Classics, Comedy, Television

Tom Wopat in: The Muppet Show

as: “Very Special Guest Star Tom Wopat”

We’re not gonna lie: we dig the Muppets almost as much as we dig Tom Wopat. They’re basically the most wonderful of all human creations; Watch anything Muppet related and you’re guaranteed to enjoy the entire experience—some of their efforts are not as excellent as others, but there’s not an out and out dud in the bunch. And, The Muppet Show is legitimately one of the Top Five all-time greatest television programs. All-time.

muppet-show

One small addition is all it would take to put The Muppet Show at Number One: Tom Wopat.

The Wopat Show

From September 1976 to March 1981, The Muppet Show produced 120 episodes of brilliant comedy television. Each episode featured a “Very Special Guest Star”—the first (in the 1974 pilot episode) was Mia Farrow; the last was Marty Feldman of Young Frankenstein fame. In between were a mixed bag of actors, musicians, athletes, and other celebrities—from Julie Andrews to Liberace to Jonathan Winters.

The Dukes of Hazzard began in January of 1979, a prime overlapping time with The Muppet Show’s run. Dukes was a very popular program, and its two leads (Wopat and John Schneider) were among the most recognizable stars on TV. Both actors were also musicians as well as actors. Ergo, they’re a perfect one-two punch for a turn as double guest-hosts of The Muppet Show.

Representative Scene

“The Muppets do The Dukes of Hazzard” is one of the best ideas ever, if we do say so ourselves. Wopat and Schneider would play themselves, “guest starring” on “The Pigs of Hazzard”. Miss Piggy would play Daisy Duke (or Daisy Pig); Link Hogthrob and Dr. Julius Strangepork from “Pigs in Space” would play Bo and Luke Pig, respectively; the Boss Hogg part, called the Hogg Boss, would be played by a new Muppet similar to the Spa’am character that later appeared, much to the chagrin of Hormel Foods, in Muppet Treasure Island; Sherriff Roscoe Pig Coltrane would be played by Sweetums.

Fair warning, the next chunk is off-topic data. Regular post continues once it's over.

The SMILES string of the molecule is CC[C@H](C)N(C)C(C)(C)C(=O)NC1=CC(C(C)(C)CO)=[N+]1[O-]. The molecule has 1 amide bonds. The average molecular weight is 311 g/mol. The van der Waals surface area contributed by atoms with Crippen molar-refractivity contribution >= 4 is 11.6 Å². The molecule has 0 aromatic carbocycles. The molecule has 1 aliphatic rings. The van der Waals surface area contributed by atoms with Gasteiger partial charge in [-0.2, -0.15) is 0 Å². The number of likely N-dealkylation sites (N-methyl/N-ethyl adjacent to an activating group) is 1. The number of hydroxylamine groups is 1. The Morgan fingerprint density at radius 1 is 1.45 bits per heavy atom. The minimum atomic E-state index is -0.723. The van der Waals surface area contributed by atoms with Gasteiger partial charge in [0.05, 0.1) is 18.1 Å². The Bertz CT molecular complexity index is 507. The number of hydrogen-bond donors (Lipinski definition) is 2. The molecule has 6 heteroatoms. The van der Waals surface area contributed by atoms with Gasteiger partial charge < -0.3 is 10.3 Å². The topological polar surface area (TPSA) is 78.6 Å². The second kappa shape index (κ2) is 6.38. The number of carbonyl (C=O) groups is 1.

After a brief, Muppetized spoof of The Dukes of Hazzard theme song, Wopat and Schneider would be enjoying a cold beverage at The Boar’s Nest where, just like on Dukes, Daisy/Piggy is a waitress. Miss Piggy is chatting up the guest stars, who are seated a booth. Roaring engines, followed by screeching tires, would be heard from outside, and Bo and Luke Pig would come dashing in. They make a beeline for the booth and sit down opposite Wopat and Schneider. “What in the world is going on?” Piggy asks.

Before the Pig Boys can reply, Hogg Boss and Roscoe run into the bar, shouting. “Where are you at, you rascals?” Sweetums/Roscoe bellows. “Come on out, Pigs, you can’t hide from the long arm of the law!”

Roscoe and Hogg Boss stop in front of the booth, astounded. “Oh my,” grunts Hogg Boss, “there are two of them?” He and Roscoe are genuinely confused—they can’t tell the Pigs of Hazzard and the Dukes of Hazzard apart. This leads to a series of traditionally Muppetastic jokes, riffing on the Pigs/Dukes’ adversaries inability to distinguish between the pig Muppets and the real live humans.

Finally, Hogg Boss and Roscoe decide to arrest all four of them. Miss Piggy takes both of them out with a double karate chop, and Wopat, Schneider, and the Pigs Boys flee the bar. An engine roars to life outside, followed by squealing tires. The front of the Pigs of Hazzards’ bright orange hot rod, “The Generally Speaking”, crashes through the wall of the bar and into frame.